I’ve always been drawn to Gothic cathedrals. These medieval works of art represent one of the pinnacles of human ingenuity and creativity. Designers, laborers, and craftsmen worked for decades, in some cases centuries, to complete these massive projects.

My personal favorite is Chartres Cathedral in France. Built from 1194-1260, it’s one of the oldest Gothic cathedrals. Chartres is famous for several iconic features, including its beautiful stained-glass windows, a medieval labyrinth, and a purported relic of the Virgin Mary’s tunic.

Consider the mindset of the artists who built Gothic cathedrals. They worked to build something they knew would outlive them—not only by decades but by centuries.

That’s a stark contrast to today’s creative world, where we don’t normally think in centuries or decades, or even years. We think in weeks and days, hours and moments.

Today, most of our creative work is designed for quick consumption. We share social media posts that we hope gets “liked” within 30 minutes. We publish blog posts, podcasts, and videos that we hope go viral within a few days. We release books, movies, and albums and hope they will be seen or downloaded thousands (or millions) of times in a few months.

I’m not saying those things are bad. I engage in all those mediums, and more. But is there a way to balance the need for relevance and timeliness with a more long-term perspective on our creative work?

Maybe a better way to frame the question is: Will your art outlive you?

I’ve come to three conclusions about creating art that outlives us. These are imperatives we must follow if we want to make an impact over the long haul.

1. Take the long view of your art.

It’s easy to get frustrated when something we create isn’t an immediate hit. But what truly counts is not any individual work, but a body of work that is created over a lifetime. Think about artists such as Steven Spielberg, The Beatles, or Stephen King. If they had stopped after one hit, would we remember them?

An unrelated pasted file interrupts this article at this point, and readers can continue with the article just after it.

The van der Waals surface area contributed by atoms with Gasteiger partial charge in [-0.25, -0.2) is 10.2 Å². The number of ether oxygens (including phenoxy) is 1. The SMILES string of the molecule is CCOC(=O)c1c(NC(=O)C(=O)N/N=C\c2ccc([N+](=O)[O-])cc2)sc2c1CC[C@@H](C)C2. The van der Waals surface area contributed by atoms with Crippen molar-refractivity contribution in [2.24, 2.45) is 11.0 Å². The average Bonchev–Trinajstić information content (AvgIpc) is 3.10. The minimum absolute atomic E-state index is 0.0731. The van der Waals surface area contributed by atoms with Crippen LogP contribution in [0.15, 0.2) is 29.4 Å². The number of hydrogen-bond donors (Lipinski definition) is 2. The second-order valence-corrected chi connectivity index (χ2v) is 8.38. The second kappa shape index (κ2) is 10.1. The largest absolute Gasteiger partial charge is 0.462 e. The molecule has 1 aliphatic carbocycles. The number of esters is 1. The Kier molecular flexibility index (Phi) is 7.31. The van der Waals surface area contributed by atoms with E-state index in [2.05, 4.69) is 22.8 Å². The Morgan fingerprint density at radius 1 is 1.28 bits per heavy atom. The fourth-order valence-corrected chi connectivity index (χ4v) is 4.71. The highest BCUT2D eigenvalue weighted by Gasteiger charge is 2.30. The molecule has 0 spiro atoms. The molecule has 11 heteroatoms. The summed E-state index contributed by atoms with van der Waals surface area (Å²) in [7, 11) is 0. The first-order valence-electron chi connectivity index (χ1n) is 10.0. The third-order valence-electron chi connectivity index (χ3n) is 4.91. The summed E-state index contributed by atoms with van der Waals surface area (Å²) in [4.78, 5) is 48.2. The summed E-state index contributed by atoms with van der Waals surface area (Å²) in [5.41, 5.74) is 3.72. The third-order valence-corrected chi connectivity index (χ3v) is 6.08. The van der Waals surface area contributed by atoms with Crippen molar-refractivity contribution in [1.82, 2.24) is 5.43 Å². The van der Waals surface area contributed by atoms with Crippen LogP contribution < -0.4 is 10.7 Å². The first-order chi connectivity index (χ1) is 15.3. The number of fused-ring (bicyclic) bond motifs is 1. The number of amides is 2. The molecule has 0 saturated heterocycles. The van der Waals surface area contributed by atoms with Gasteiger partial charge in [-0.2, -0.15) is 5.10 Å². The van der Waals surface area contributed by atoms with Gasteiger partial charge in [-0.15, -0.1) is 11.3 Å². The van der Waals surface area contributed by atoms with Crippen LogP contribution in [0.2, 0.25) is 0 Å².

Perhaps. But they kept going, even through failures, and today they are known as creative giants.

It’s not about one blog post, book, painting, or album. It’s the collective impact that your work makes over the years and decades. That means we can embrace failure as a learning point and decide to improve the next time we launch something.

2. Make something physical.

I know some creatives who work in purely digital formats will disagree with me, and that’s OK. But I would pose a question: How will someone 100 years from now experience your art?

Blogs, podcasts, digital music and photos, and online courses are great … but will your great-grandchildren be able to interact with those? Will they even know your art existed?

No one can predict what the technology of the future will be like. That’s why I believe it’s important to create something physical that can be passed down to future generations.

One of my most treasured possessions is a tattered notebook that my grandmother Louise used to write her poetry. She died when I was three years old, but when I look through the notebook at her poems—many of which are quite good—it’s almost like she’s there with me.

That’s something you can’t get on a computer screen.

3. Focus on being a producer, not a consumer.

This is an area where I struggle quite a bit. I subscribe to too many email lists, buy too many books, and attend too many webinars. It’s easy to spend all your time consuming, and too little time creating.

One of the most helpful things I’ve read recently is a short article by Srinivas Rao, Why I Write 1,000 Words Every Day. He refers to this as a keystone habit that unlocks many other good things. Another recent article that was super helpful is by Mark McGuinness, Forget the Career Ladder: Start Creating AssetsThese articles have pushed me to stop consuming so much and start creating more. 

The key to long-term success—and the key to leaving something behind for future generations—is producing quality work. But we can’t do that if we’re constantly consuming and never producing.

It’s difficult to focus on the long-term because there are so many distractions in the present. But for the sake of our legacies, and especially for the sake of future generations, we must begin taking a longer view of our lives and creative work.

Originally published at www.kentsanders.net